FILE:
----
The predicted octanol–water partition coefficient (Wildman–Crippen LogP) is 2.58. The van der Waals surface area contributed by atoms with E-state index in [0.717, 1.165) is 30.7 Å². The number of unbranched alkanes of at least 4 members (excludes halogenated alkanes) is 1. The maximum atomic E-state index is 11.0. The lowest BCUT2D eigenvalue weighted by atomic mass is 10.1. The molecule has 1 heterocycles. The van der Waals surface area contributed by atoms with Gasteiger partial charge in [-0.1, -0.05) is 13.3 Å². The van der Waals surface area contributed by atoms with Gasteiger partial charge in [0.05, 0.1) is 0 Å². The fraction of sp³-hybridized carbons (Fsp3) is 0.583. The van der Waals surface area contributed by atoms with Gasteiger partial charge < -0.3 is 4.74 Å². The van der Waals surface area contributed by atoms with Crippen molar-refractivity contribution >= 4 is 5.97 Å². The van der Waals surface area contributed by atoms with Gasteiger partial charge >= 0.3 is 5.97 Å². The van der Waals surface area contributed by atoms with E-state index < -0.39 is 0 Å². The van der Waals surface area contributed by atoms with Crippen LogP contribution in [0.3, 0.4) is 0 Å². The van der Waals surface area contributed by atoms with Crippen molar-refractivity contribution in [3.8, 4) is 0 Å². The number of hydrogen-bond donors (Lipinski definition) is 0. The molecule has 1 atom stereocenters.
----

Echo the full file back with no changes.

The predicted octanol–water partition coefficient (Wildman–Crippen LogP) is 2.58. The van der Waals surface area contributed by atoms with E-state index in [0.717, 1.165) is 30.7 Å². The number of unbranched alkanes of at least 4 members (excludes halogenated alkanes) is 1. The maximum atomic E-state index is 11.0. The lowest BCUT2D eigenvalue weighted by atomic mass is 10.1. The molecule has 1 heterocycles. The van der Waals surface area contributed by atoms with Gasteiger partial charge in [-0.1, -0.05) is 13.3 Å². The van der Waals surface area contributed by atoms with Gasteiger partial charge in [0.05, 0.1) is 0 Å². The fraction of sp³-hybridized carbons (Fsp3) is 0.583. The van der Waals surface area contributed by atoms with Gasteiger partial charge < -0.3 is 4.74 Å². The van der Waals surface area contributed by atoms with Crippen molar-refractivity contribution >= 4 is 5.97 Å². The van der Waals surface area contributed by atoms with Gasteiger partial charge >= 0.3 is 5.97 Å². The van der Waals surface area contributed by atoms with E-state index < -0.39 is 0 Å². The van der Waals surface area contributed by atoms with Crippen LogP contribution in [0.3, 0.4) is 0 Å². The van der Waals surface area contributed by atoms with Crippen molar-refractivity contribution in [3.8, 4) is 0 Å². The number of hydrogen-bond donors (Lipinski definition) is 0. The molecule has 1 atom stereocenters.